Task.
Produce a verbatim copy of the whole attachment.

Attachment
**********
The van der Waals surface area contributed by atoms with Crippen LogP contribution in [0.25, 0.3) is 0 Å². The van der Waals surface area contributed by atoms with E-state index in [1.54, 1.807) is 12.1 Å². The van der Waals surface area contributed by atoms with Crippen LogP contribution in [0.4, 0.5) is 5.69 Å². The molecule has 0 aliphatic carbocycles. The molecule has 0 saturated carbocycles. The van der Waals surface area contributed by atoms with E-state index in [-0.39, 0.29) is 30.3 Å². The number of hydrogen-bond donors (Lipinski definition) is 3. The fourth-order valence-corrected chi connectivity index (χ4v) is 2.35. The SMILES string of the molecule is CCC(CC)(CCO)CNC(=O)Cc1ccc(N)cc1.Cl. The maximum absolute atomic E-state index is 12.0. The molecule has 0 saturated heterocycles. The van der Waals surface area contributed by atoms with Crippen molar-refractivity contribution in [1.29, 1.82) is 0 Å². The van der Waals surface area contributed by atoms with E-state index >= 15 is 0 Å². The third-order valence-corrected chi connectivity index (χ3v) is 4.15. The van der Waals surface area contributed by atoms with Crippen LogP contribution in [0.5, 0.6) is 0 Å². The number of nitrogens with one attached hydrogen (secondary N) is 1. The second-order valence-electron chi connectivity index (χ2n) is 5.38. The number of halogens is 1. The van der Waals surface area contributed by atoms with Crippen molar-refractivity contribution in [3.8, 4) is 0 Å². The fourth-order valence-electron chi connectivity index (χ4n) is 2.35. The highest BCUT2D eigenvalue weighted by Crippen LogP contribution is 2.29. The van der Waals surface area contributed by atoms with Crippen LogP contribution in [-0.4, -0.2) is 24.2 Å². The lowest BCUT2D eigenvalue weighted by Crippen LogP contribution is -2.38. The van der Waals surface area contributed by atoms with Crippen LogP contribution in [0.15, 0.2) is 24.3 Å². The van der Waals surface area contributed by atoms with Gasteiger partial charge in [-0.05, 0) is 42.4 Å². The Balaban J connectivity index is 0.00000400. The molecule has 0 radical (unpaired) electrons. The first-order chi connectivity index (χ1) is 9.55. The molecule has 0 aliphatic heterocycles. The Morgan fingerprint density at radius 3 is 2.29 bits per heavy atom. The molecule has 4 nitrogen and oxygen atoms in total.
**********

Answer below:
The van der Waals surface area contributed by atoms with Crippen LogP contribution in [0.25, 0.3) is 0 Å². The van der Waals surface area contributed by atoms with E-state index in [1.54, 1.807) is 12.1 Å². The van der Waals surface area contributed by atoms with Crippen LogP contribution in [0.4, 0.5) is 5.69 Å². The molecule has 0 aliphatic carbocycles. The molecule has 0 saturated carbocycles. The van der Waals surface area contributed by atoms with E-state index in [-0.39, 0.29) is 30.3 Å². The number of hydrogen-bond donors (Lipinski definition) is 3. The fourth-order valence-corrected chi connectivity index (χ4v) is 2.35. The SMILES string of the molecule is CCC(CC)(CCO)CNC(=O)Cc1ccc(N)cc1.Cl. The maximum absolute atomic E-state index is 12.0. The molecule has 0 saturated heterocycles. The van der Waals surface area contributed by atoms with Crippen molar-refractivity contribution in [1.29, 1.82) is 0 Å². The van der Waals surface area contributed by atoms with E-state index >= 15 is 0 Å². The third-order valence-corrected chi connectivity index (χ3v) is 4.15. The van der Waals surface area contributed by atoms with Crippen LogP contribution in [0.5, 0.6) is 0 Å². The number of nitrogens with one attached hydrogen (secondary N) is 1. The second-order valence-electron chi connectivity index (χ2n) is 5.38. The number of halogens is 1. The van der Waals surface area contributed by atoms with Crippen molar-refractivity contribution in [3.8, 4) is 0 Å². The fourth-order valence-electron chi connectivity index (χ4n) is 2.35. The highest BCUT2D eigenvalue weighted by Crippen LogP contribution is 2.29. The van der Waals surface area contributed by atoms with Crippen LogP contribution in [-0.4, -0.2) is 24.2 Å². The lowest BCUT2D eigenvalue weighted by Crippen LogP contribution is -2.38. The van der Waals surface area contributed by atoms with Crippen LogP contribution in [0.15, 0.2) is 24.3 Å². The van der Waals surface area contributed by atoms with Gasteiger partial charge in [-0.05, 0) is 42.4 Å². The Balaban J connectivity index is 0.00000400. The molecule has 0 radical (unpaired) electrons. The first-order chi connectivity index (χ1) is 9.55. The molecule has 0 aliphatic heterocycles. The Morgan fingerprint density at radius 3 is 2.29 bits per heavy atom. The molecule has 4 nitrogen and oxygen atoms in total.